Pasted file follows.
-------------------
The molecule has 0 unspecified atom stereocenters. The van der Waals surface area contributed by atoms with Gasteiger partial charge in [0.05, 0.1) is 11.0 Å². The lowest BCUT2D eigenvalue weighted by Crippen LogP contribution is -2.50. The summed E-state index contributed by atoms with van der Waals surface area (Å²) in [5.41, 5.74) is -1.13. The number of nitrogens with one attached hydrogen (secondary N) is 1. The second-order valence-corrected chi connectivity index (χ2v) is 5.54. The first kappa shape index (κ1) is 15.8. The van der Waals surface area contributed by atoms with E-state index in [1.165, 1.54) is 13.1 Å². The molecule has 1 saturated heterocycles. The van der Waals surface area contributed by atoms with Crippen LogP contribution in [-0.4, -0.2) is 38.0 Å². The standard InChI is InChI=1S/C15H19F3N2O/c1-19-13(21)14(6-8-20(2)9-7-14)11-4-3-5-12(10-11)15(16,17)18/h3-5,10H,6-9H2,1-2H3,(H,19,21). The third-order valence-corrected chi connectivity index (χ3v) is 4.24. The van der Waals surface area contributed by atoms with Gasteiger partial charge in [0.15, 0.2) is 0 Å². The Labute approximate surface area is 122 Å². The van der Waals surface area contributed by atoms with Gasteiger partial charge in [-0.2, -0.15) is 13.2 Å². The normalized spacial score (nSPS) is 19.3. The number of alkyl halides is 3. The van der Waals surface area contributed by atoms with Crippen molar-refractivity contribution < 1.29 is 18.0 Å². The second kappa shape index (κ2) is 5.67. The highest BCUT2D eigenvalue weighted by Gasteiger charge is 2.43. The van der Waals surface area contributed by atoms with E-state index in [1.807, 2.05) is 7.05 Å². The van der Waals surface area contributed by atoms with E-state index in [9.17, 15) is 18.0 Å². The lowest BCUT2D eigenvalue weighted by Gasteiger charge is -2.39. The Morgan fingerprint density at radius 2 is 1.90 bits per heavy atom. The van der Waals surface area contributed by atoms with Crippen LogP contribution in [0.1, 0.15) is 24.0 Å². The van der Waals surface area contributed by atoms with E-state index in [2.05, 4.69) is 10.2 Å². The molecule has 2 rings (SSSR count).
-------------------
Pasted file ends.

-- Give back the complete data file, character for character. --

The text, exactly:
The molecule has 0 unspecified atom stereocenters. The van der Waals surface area contributed by atoms with Gasteiger partial charge in [0.05, 0.1) is 11.0 Å². The lowest BCUT2D eigenvalue weighted by Crippen LogP contribution is -2.50. The summed E-state index contributed by atoms with van der Waals surface area (Å²) in [5.41, 5.74) is -1.13. The number of nitrogens with one attached hydrogen (secondary N) is 1. The second-order valence-corrected chi connectivity index (χ2v) is 5.54. The first kappa shape index (κ1) is 15.8. The van der Waals surface area contributed by atoms with E-state index in [1.165, 1.54) is 13.1 Å². The molecule has 1 saturated heterocycles. The van der Waals surface area contributed by atoms with Crippen LogP contribution in [-0.4, -0.2) is 38.0 Å². The standard InChI is InChI=1S/C15H19F3N2O/c1-19-13(21)14(6-8-20(2)9-7-14)11-4-3-5-12(10-11)15(16,17)18/h3-5,10H,6-9H2,1-2H3,(H,19,21). The third-order valence-corrected chi connectivity index (χ3v) is 4.24. The van der Waals surface area contributed by atoms with Gasteiger partial charge in [0.15, 0.2) is 0 Å². The Labute approximate surface area is 122 Å². The van der Waals surface area contributed by atoms with Gasteiger partial charge in [-0.2, -0.15) is 13.2 Å². The normalized spacial score (nSPS) is 19.3. The number of alkyl halides is 3. The van der Waals surface area contributed by atoms with Crippen molar-refractivity contribution < 1.29 is 18.0 Å². The second kappa shape index (κ2) is 5.67. The highest BCUT2D eigenvalue weighted by Gasteiger charge is 2.43. The van der Waals surface area contributed by atoms with E-state index in [1.807, 2.05) is 7.05 Å². The van der Waals surface area contributed by atoms with E-state index in [9.17, 15) is 18.0 Å². The lowest BCUT2D eigenvalue weighted by Gasteiger charge is -2.39. The Morgan fingerprint density at radius 2 is 1.90 bits per heavy atom. The van der Waals surface area contributed by atoms with Crippen LogP contribution in [0.1, 0.15) is 24.0 Å². The van der Waals surface area contributed by atoms with E-state index in [2.05, 4.69) is 10.2 Å². The molecule has 2 rings (SSSR count).